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Travel Sickness Prevention Any ideas please

#1 User is offline   SALTWOOD 

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Posted 26 January 2007 - 12:13 PM

My 6mths old Dobe has always got travel sickness since he was small.

I have asked the vet on several occasions and he says that he will grow out of it.

The back seat of my car has to have several layers of plastic over it plus towels in order for me to take my boy anywhere as he drools and vomits every time, even for short distances.

It severely curtails me taking him anywhere. I also must ensure that he doesn't eat for several hours before we go out so no spur of the moment decision to take him for a walk along the beach, etc. and going out for the day is out of the question.

Does anyone know of anything I can give him to stop the vomiting and the travel sickness.

I would really appreciate any help. :laugh:

#2 User is offline   haven 

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Posted 26 January 2007 - 12:54 PM

Is it true travel sickness and not caused by anxiety?

You could try Vitamin B6, ginger, peppermint, nux vomica, travelcalm, rescue remedy and I think there's a human medication that people have used on their dogs with success but I can't remember what it is at the moment.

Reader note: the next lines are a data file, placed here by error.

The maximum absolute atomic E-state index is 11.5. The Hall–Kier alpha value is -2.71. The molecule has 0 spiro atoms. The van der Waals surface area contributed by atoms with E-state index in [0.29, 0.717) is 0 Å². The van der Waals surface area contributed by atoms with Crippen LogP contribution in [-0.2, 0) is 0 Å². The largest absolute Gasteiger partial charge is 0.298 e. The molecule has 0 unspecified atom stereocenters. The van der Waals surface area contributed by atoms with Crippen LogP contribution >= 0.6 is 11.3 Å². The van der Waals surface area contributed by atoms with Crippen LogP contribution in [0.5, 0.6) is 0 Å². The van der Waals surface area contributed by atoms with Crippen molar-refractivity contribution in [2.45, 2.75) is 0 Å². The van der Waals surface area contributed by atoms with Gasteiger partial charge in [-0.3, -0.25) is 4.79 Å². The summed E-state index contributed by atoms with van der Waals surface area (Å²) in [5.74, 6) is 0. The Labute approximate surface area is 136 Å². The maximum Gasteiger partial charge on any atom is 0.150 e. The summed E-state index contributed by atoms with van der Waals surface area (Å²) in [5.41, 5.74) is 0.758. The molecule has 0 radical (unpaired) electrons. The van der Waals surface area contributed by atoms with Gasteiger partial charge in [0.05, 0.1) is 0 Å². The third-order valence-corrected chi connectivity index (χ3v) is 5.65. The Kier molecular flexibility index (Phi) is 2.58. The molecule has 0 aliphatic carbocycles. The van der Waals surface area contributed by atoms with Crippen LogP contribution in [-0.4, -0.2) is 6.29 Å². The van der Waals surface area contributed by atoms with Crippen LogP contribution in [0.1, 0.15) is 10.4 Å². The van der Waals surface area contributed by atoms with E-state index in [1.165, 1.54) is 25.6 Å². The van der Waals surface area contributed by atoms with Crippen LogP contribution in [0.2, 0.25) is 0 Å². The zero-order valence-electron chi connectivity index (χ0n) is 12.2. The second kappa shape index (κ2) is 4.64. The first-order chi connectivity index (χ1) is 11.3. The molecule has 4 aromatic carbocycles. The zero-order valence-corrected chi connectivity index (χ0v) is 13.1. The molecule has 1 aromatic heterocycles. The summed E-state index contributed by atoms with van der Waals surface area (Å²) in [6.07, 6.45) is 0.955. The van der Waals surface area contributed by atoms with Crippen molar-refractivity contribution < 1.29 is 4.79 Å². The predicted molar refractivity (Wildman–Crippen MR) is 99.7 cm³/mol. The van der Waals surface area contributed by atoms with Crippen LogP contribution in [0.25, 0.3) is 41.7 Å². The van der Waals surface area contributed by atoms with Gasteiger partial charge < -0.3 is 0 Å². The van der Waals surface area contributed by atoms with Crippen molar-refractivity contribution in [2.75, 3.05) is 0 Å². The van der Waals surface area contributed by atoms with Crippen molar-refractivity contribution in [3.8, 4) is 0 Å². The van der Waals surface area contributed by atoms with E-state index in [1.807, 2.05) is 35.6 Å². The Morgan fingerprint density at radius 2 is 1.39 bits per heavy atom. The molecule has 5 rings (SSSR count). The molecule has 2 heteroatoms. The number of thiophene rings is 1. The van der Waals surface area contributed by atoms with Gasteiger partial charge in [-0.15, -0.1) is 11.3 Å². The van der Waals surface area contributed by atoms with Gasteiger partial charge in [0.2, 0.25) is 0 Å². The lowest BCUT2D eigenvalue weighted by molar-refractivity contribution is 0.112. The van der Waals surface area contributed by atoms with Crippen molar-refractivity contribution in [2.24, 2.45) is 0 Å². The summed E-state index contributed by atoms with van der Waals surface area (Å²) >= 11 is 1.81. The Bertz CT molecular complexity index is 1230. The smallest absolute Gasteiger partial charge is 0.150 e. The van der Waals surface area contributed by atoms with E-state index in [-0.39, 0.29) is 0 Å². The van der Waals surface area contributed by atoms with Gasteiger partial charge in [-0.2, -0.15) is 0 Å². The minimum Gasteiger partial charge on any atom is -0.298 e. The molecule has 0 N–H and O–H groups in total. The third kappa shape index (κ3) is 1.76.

#3 User is offline   goldielover 

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Posted 26 January 2007 - 01:46 PM

I had the same with my golden. The amount of drool was incredible! LOL. I never fed her the day of traveling anywhere. She often vomited and on several occasions even poo'd in the car. I tried Rescue Remedy and Blackmores Travel Calm Ginger, but neither worked. By the time she was around 1 i started trying 'Be Kalm' tablets and they did help somewhat. At least she didn't vomit any more... still drooled and finally did grow out of it at around 2 years of age. I'm not sure where you can buy 'be kalm', or even if they still exist as this was almost 5 years ago. I bought it at the dog store at the Melbourne showgrounds and you used to be able to get it from the online store: www.petnetwork.com.au

Best of luck!

#4 User is offline   Dog_Horse_Girl 

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Posted 26 January 2007 - 03:08 PM

Ruby suffers from genuine motion sickness. Our lovely vet in Melbourne prescribed Ace for her, which I have to say helped enormously. We are potentially looking at another road trip and I have no doubt that our current vet would do the same. Some dogs just don't "grow out" of motion sickness. And some don't "grow out" of anxiety-based responses.

Either way, Ace works... :rolleyes:

#5 User is offline   cowanbree 

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Posted 26 January 2007 - 03:28 PM

Sealegs works wonder. 1/2 a tablet the night before and no issues, They do tend to grow out of it around 12-18mths

#6 User is offline   SALTWOOD 

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Posted 26 January 2007 - 03:29 PM